Breaking barriers from below the stage

Although you may not be able to see them, you can definitely hear them. Performing under the feet of drama, dance and choir, pit orchestra plays the tunes that accompany school musicals.

It is unseen, but its performance is just as important as the people on the stage above them. In order to sync with the actions of the performers above them, pit orchestra must execute flawless performances that are exactly on time.

In February, players dedicated their first periods and Monday and Wednesday afternoons from 3 to 6 p.m. to rehearse for the Spring drama production, “Mary Poppins.” As the date of the play came closer, members of pit orchestra had to give up more of their time to practice. Beginning in March, rehearsals extended from Monday through Thursday and the week before the play started, rehearsals were everyday after school until 6 p.m along with Saturday rehearsals.

“It takes a lot of dedication and organization. I have to plan my schedule ahead of time, but it helps that the directors give us a schedule of the rehearsals ahead of time,” percussion player senior Verenna Denina said.

Pit orchestra differs from other ensembles such as advanced and intermediate orchestra or wind ensemble because it is limited by the number of instruments and people who can participate. As of now, the pit orchestra has 20 volunteers with a maximum of two players to one part, meaning that most performers are soloists.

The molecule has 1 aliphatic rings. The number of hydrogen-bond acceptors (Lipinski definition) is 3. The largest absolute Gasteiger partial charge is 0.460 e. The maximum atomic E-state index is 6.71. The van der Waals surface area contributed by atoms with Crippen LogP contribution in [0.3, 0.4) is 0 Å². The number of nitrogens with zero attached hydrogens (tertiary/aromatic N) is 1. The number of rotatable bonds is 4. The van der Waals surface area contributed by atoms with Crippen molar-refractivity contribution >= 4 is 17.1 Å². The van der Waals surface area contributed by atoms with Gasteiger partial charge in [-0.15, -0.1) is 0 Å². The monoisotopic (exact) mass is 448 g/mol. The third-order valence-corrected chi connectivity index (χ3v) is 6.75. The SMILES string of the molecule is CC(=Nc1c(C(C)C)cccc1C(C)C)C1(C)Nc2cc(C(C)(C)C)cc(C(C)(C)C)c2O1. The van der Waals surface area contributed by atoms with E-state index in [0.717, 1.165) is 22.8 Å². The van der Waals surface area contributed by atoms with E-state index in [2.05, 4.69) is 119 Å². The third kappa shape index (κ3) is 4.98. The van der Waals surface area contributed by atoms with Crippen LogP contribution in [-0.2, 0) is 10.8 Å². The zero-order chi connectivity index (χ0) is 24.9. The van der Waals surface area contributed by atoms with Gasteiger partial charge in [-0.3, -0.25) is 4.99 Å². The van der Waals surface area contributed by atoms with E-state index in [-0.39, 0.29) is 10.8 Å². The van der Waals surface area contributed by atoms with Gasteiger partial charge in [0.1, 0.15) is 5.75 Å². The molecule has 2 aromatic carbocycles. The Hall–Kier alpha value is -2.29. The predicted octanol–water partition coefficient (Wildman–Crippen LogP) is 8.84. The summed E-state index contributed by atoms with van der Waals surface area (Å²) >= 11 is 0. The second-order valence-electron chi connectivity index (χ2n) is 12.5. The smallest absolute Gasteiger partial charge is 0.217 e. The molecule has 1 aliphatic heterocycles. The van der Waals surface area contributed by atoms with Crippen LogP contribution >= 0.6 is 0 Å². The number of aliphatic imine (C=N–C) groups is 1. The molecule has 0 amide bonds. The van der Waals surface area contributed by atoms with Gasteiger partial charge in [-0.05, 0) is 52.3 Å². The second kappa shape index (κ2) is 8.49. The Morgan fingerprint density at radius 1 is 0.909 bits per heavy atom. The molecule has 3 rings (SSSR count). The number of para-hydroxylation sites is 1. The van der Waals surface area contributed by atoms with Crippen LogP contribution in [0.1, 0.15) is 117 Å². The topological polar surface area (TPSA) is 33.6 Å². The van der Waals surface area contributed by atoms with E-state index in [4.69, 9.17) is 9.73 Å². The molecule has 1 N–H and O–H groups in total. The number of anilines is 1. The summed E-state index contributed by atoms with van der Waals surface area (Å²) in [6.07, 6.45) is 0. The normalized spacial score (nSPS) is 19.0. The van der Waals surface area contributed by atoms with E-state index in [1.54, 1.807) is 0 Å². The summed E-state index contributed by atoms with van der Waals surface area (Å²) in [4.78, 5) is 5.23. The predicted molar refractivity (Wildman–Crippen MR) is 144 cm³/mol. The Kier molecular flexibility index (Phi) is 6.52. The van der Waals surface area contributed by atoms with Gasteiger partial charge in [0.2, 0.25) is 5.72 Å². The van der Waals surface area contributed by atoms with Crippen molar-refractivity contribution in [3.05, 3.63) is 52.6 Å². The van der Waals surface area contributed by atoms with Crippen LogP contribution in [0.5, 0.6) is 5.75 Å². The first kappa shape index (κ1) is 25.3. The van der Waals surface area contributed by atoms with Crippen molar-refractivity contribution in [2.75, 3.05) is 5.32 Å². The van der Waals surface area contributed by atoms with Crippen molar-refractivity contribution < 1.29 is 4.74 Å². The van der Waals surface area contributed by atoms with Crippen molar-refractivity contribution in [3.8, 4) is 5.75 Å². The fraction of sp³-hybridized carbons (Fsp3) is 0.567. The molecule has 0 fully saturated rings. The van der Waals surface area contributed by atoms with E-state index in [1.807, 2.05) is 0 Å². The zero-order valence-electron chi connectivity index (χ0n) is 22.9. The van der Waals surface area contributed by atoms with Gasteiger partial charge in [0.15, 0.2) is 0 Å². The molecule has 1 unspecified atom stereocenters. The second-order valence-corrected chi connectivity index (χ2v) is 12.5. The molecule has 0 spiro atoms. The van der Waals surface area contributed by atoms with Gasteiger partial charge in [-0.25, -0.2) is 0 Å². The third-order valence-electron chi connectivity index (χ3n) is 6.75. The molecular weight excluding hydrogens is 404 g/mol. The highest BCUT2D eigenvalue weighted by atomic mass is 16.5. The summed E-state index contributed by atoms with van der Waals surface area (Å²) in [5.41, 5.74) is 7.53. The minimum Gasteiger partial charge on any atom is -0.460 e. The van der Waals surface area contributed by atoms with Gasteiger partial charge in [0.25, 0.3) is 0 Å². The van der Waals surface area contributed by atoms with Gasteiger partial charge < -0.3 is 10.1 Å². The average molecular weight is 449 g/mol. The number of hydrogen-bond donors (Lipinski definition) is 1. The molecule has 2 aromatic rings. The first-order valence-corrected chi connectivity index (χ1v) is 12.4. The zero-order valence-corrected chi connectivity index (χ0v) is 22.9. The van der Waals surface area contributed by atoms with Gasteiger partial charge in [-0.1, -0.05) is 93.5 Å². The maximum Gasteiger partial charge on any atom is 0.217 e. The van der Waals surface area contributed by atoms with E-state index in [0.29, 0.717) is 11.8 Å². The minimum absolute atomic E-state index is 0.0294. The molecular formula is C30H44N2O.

“I chose to join pit orchestra because I had done it the last two years and the music always seemed like fun and most people in the pit and on stage are fun to hang around,” flutist senior Alex Cichoski said.

In addition to playing the music, members interact with the director, Mr. Cory Wicks, the cast members of the production and also the technicians. The performers, at the directions from their director and in coordination with the onstage performers, need to adjust their microphones, lights, and queues in order to create a seamless transition into each piece that they play.

“Pit orchestra doesn’t just simply play music but work with the cast members and I think it adds more feelings and interesting moments to the setting and the scene going on onstage,” cellist sophomore Sunnie Chou said.

During Open House on March 2, parents and students were given a sneak peek to the production, Mary Poppins.

“I already enjoy playing and performing very much, but I also think that the musical showcases the performing arts program, not just band and drama, but choir and dance too. It’s amazing to be part of the final product,” Denina said.

By Brian Wu, Staff writer
Photo by Airi Gonzalez